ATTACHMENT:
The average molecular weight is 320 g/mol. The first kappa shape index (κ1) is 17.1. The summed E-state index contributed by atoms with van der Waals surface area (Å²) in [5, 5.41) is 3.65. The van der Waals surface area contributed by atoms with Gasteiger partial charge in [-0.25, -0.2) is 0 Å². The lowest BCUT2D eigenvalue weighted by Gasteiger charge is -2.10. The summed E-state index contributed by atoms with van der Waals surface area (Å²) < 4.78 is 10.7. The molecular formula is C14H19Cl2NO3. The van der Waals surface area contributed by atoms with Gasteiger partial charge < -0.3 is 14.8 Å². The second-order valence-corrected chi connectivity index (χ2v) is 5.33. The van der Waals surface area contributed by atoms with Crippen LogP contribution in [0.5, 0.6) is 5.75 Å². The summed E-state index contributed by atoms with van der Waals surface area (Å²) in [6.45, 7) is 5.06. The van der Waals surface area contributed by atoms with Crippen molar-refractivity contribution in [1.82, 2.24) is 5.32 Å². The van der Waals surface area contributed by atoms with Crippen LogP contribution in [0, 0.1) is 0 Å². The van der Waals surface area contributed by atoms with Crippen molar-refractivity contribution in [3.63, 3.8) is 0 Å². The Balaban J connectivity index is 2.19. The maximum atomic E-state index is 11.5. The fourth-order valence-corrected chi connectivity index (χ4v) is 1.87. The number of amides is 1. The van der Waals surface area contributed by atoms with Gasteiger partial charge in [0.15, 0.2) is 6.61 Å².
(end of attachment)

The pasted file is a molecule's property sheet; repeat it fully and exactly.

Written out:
The average molecular weight is 320 g/mol. The first kappa shape index (κ1) is 17.1. The summed E-state index contributed by atoms with van der Waals surface area (Å²) in [5, 5.41) is 3.65. The van der Waals surface area contributed by atoms with Gasteiger partial charge in [-0.25, -0.2) is 0 Å². The lowest BCUT2D eigenvalue weighted by Gasteiger charge is -2.10. The summed E-state index contributed by atoms with van der Waals surface area (Å²) < 4.78 is 10.7. The molecular formula is C14H19Cl2NO3. The van der Waals surface area contributed by atoms with Gasteiger partial charge < -0.3 is 14.8 Å². The second-order valence-corrected chi connectivity index (χ2v) is 5.33. The van der Waals surface area contributed by atoms with Crippen LogP contribution in [0.5, 0.6) is 5.75 Å². The summed E-state index contributed by atoms with van der Waals surface area (Å²) in [6.45, 7) is 5.06. The van der Waals surface area contributed by atoms with Crippen molar-refractivity contribution in [1.82, 2.24) is 5.32 Å². The van der Waals surface area contributed by atoms with Crippen LogP contribution in [0, 0.1) is 0 Å². The van der Waals surface area contributed by atoms with Crippen molar-refractivity contribution in [3.63, 3.8) is 0 Å². The Balaban J connectivity index is 2.19. The maximum atomic E-state index is 11.5. The fourth-order valence-corrected chi connectivity index (χ4v) is 1.87. The number of amides is 1. The van der Waals surface area contributed by atoms with Gasteiger partial charge in [0.15, 0.2) is 6.61 Å².